Tea and cookies will be served.
Via The Guardian, February 2016:
Women lead Friday prayers at Denmark’s first female-run mosque
Imam of Mariam mosque in Copenhagen says aim is to challenge patriarchal structures and inspire other women
A little bit of history was made in Copenhagen this week with the first Friday prayers led by two female imams, marking the official opening of the first female-led mosque in Scandinavia, and one of only a handful worldwide outside China.
More than 60 women crammed into the Mariam mosque above a fast-food outlet in a city centre street. Volunteers had worked late into Thursday night to put the final touches on the premises’ refurbishment. Cream curtains with a subtle mosaic-motif trim had been hung, a calligraphed verse from the Qur’an displayed, flowers and candles arranged.
Sherin Khankan and Saliha Marie Fetteh, the mosque’s two imams, shared the ceremony. Khankan sang the adhan and made an opening speech, and Fetteh delivered the khutbah, or sermon, on the theme of “women and Islam in a modern world”.
Only a passing mention was made of burkinis. To laughter, Fetteh told the worshippers that, according to newspaper reports, there was not one burkini to be found in shops across Europe, after a series of bans in French cities and resortshad prompted Muslim and non-Muslim women to buy them in acts of solidarity.
This report focuses on the role of religious actors and religious considerations in the SDG agenda, particularly as they pertain to gender equality, peaceful coexistence and security considerations. The perspectives, ideas and initiatives discussed in these pages bring together experiences and policy analysis shared from the different realities of Donors, UN agencies and Faith-Based NGOs. The narratives build on and inform policies — required at a time when religion is predominantly viewed as an emerging challenge.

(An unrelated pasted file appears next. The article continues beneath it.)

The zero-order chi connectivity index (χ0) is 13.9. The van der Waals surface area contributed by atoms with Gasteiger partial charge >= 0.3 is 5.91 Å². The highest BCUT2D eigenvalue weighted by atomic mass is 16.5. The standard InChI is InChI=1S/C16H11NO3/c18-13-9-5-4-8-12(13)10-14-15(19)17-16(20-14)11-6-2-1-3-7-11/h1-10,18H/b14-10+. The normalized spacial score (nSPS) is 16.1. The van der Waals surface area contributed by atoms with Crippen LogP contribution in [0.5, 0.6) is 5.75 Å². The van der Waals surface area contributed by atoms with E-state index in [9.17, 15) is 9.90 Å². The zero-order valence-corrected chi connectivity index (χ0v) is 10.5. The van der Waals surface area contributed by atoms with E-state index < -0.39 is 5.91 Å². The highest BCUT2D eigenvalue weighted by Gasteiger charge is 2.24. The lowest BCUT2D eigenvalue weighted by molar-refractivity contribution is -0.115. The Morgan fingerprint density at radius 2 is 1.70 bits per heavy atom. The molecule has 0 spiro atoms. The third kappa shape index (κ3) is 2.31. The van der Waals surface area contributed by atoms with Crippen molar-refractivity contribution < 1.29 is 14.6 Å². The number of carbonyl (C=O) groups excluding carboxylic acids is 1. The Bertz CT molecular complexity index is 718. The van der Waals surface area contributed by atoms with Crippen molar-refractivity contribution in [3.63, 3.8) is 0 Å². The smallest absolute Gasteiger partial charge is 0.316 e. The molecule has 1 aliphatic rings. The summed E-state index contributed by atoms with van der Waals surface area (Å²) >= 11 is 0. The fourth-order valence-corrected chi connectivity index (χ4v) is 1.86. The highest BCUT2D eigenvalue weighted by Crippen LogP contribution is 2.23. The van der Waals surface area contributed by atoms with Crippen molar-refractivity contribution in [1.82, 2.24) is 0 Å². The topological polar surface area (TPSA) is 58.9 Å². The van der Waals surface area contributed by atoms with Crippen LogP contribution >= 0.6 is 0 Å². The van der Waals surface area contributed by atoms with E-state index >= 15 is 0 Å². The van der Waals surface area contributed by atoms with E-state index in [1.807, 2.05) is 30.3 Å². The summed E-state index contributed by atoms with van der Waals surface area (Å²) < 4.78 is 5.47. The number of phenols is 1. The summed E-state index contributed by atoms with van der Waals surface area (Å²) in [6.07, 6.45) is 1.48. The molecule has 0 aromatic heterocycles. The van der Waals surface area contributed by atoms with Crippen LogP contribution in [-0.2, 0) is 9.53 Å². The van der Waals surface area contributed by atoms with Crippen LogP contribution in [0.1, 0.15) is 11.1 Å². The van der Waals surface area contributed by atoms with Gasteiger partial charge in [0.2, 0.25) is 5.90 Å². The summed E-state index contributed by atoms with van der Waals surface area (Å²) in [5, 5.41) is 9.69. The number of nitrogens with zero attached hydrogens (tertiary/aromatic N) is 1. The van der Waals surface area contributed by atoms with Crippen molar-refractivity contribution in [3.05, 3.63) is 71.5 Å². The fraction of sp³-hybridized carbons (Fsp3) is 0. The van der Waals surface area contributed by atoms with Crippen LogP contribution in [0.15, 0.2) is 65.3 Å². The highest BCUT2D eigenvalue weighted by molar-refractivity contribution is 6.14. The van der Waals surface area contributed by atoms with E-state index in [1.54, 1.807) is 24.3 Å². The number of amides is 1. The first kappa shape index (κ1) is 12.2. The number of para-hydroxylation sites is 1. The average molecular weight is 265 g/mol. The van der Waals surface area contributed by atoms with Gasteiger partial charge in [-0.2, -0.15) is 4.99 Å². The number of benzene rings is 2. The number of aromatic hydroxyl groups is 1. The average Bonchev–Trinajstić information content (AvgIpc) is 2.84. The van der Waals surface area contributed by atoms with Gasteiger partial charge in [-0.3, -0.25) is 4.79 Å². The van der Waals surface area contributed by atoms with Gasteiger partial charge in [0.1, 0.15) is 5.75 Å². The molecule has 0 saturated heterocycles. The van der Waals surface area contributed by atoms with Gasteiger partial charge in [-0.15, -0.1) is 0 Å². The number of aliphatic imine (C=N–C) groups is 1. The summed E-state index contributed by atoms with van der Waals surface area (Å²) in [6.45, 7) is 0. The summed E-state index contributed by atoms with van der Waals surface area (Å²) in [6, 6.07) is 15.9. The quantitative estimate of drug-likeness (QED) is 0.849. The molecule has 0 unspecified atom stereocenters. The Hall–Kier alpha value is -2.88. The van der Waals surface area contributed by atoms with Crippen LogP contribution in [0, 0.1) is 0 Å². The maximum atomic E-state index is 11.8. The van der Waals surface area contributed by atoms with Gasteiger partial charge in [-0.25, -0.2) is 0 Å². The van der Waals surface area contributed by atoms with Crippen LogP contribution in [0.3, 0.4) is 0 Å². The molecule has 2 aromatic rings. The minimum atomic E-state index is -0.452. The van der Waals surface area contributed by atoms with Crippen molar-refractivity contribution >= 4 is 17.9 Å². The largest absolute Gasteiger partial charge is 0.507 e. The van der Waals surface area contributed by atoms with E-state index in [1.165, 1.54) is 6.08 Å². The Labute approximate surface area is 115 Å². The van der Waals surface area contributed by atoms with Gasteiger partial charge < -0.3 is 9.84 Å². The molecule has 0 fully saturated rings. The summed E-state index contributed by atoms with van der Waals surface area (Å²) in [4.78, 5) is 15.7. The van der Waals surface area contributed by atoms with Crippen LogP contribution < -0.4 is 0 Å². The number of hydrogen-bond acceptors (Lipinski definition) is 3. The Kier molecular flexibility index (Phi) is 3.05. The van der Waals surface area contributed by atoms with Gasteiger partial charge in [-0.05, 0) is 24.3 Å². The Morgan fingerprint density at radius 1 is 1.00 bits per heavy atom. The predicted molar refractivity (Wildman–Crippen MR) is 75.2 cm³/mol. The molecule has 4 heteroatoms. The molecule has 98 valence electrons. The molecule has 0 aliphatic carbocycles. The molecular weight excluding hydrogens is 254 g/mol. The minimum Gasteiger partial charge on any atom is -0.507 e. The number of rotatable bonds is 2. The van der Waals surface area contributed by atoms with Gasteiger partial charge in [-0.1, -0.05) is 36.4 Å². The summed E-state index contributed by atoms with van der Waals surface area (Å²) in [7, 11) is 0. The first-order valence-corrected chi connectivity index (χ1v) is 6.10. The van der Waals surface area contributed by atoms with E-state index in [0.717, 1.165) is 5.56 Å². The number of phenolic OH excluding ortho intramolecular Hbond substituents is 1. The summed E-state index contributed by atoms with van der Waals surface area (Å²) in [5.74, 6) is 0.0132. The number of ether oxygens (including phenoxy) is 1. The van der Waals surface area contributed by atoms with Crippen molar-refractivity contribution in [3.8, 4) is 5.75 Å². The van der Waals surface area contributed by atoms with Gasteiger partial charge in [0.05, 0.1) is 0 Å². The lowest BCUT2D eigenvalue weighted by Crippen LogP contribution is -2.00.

Gathering honest and critical thinking by women and men of faith and human rights actors, the new Women, Faith, and Human Rights report from the United Nations Population Fund (UNFPA) and the Church of Sweden has the following goals:
- To contribute to a broader and deeper understanding of the relation between faith and human rights, particularly around issues of SRHR [sexual and reproductive health and rights] and population dynamics.